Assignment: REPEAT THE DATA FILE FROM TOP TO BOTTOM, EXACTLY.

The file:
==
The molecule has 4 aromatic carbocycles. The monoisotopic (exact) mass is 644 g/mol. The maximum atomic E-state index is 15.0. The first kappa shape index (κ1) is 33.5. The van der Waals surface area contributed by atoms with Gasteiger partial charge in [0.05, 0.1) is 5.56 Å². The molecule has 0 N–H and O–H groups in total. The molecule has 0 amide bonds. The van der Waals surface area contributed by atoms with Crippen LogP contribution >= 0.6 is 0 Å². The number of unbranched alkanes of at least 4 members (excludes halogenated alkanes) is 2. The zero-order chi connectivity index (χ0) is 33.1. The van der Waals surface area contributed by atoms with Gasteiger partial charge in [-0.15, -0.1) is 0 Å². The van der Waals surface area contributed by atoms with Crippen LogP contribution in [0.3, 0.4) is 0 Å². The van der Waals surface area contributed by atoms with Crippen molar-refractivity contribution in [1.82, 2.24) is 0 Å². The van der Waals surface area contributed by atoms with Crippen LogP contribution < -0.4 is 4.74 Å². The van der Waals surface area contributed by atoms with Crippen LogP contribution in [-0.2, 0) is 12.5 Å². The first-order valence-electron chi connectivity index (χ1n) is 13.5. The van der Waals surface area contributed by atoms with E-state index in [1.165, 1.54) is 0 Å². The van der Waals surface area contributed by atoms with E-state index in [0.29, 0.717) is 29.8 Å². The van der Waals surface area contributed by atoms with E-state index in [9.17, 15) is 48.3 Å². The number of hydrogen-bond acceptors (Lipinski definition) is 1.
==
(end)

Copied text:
The molecule has 4 aromatic carbocycles. The monoisotopic (exact) mass is 644 g/mol. The maximum atomic E-state index is 15.0. The first kappa shape index (κ1) is 33.5. The van der Waals surface area contributed by atoms with Gasteiger partial charge in [0.05, 0.1) is 5.56 Å². The molecule has 0 N–H and O–H groups in total. The molecule has 0 amide bonds. The van der Waals surface area contributed by atoms with Crippen LogP contribution >= 0.6 is 0 Å². The number of unbranched alkanes of at least 4 members (excludes halogenated alkanes) is 2. The zero-order chi connectivity index (χ0) is 33.1. The van der Waals surface area contributed by atoms with Gasteiger partial charge in [-0.15, -0.1) is 0 Å². The van der Waals surface area contributed by atoms with Crippen LogP contribution in [0.3, 0.4) is 0 Å². The van der Waals surface area contributed by atoms with Crippen molar-refractivity contribution in [1.82, 2.24) is 0 Å². The van der Waals surface area contributed by atoms with Crippen LogP contribution < -0.4 is 4.74 Å². The van der Waals surface area contributed by atoms with Crippen LogP contribution in [-0.2, 0) is 12.5 Å². The first-order valence-electron chi connectivity index (χ1n) is 13.5. The van der Waals surface area contributed by atoms with E-state index in [1.165, 1.54) is 0 Å². The van der Waals surface area contributed by atoms with E-state index in [0.29, 0.717) is 29.8 Å². The van der Waals surface area contributed by atoms with E-state index in [9.17, 15) is 48.3 Å². The number of hydrogen-bond acceptors (Lipinski definition) is 1.